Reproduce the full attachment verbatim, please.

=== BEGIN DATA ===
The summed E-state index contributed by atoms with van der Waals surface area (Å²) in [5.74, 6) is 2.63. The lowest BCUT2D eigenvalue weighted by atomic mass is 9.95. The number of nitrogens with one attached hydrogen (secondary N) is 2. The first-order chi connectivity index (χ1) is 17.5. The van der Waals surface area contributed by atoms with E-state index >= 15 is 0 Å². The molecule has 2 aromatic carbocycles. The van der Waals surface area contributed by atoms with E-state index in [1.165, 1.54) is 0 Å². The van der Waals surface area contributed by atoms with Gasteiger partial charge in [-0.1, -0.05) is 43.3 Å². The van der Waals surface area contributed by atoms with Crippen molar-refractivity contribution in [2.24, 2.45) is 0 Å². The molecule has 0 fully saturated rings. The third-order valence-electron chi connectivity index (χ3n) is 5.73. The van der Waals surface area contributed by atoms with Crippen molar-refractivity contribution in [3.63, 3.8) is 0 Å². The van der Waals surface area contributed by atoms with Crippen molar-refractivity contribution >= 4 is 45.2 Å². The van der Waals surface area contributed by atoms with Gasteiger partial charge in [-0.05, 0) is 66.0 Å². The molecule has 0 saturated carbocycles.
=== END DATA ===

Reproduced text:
The summed E-state index contributed by atoms with van der Waals surface area (Å²) in [5.74, 6) is 2.63. The lowest BCUT2D eigenvalue weighted by atomic mass is 9.95. The number of nitrogens with one attached hydrogen (secondary N) is 2. The first-order chi connectivity index (χ1) is 17.5. The van der Waals surface area contributed by atoms with E-state index >= 15 is 0 Å². The molecule has 2 aromatic carbocycles. The van der Waals surface area contributed by atoms with E-state index in [1.165, 1.54) is 0 Å². The van der Waals surface area contributed by atoms with Gasteiger partial charge in [-0.1, -0.05) is 43.3 Å². The van der Waals surface area contributed by atoms with Crippen molar-refractivity contribution in [2.24, 2.45) is 0 Å². The molecule has 0 fully saturated rings. The third-order valence-electron chi connectivity index (χ3n) is 5.73. The van der Waals surface area contributed by atoms with Crippen molar-refractivity contribution in [3.63, 3.8) is 0 Å². The van der Waals surface area contributed by atoms with Crippen molar-refractivity contribution >= 4 is 45.2 Å². The van der Waals surface area contributed by atoms with Gasteiger partial charge in [-0.05, 0) is 66.0 Å². The molecule has 0 saturated carbocycles.